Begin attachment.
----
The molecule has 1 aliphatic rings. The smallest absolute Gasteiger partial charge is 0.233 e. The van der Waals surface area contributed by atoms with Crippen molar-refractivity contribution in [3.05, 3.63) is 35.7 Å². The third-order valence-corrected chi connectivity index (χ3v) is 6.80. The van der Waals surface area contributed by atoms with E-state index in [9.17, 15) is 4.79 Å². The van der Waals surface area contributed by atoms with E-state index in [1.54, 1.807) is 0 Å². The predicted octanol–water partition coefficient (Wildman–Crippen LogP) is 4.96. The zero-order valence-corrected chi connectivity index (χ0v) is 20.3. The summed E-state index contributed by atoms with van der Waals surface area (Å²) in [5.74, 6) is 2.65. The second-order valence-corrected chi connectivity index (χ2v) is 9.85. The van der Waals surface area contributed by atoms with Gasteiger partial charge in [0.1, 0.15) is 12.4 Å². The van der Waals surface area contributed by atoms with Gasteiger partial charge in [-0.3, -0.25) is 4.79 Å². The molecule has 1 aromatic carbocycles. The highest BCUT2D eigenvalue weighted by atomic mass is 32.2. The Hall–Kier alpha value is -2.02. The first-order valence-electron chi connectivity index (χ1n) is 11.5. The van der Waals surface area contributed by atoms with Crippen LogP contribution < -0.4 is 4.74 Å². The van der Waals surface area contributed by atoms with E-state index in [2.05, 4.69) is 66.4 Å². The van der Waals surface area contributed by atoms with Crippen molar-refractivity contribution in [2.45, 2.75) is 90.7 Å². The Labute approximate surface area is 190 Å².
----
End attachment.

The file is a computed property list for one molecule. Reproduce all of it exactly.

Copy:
The molecule has 1 aliphatic rings. The smallest absolute Gasteiger partial charge is 0.233 e. The van der Waals surface area contributed by atoms with Crippen molar-refractivity contribution in [3.05, 3.63) is 35.7 Å². The third-order valence-corrected chi connectivity index (χ3v) is 6.80. The van der Waals surface area contributed by atoms with E-state index in [9.17, 15) is 4.79 Å². The van der Waals surface area contributed by atoms with E-state index in [1.54, 1.807) is 0 Å². The predicted octanol–water partition coefficient (Wildman–Crippen LogP) is 4.96. The zero-order valence-corrected chi connectivity index (χ0v) is 20.3. The summed E-state index contributed by atoms with van der Waals surface area (Å²) in [5.74, 6) is 2.65. The second-order valence-corrected chi connectivity index (χ2v) is 9.85. The van der Waals surface area contributed by atoms with Gasteiger partial charge in [0.1, 0.15) is 12.4 Å². The van der Waals surface area contributed by atoms with Gasteiger partial charge in [-0.3, -0.25) is 4.79 Å². The molecule has 1 aromatic carbocycles. The highest BCUT2D eigenvalue weighted by atomic mass is 32.2. The Hall–Kier alpha value is -2.02. The first-order valence-electron chi connectivity index (χ1n) is 11.5. The van der Waals surface area contributed by atoms with Crippen LogP contribution < -0.4 is 4.74 Å². The van der Waals surface area contributed by atoms with E-state index in [2.05, 4.69) is 66.4 Å². The van der Waals surface area contributed by atoms with Crippen molar-refractivity contribution in [2.45, 2.75) is 90.7 Å². The Labute approximate surface area is 190 Å².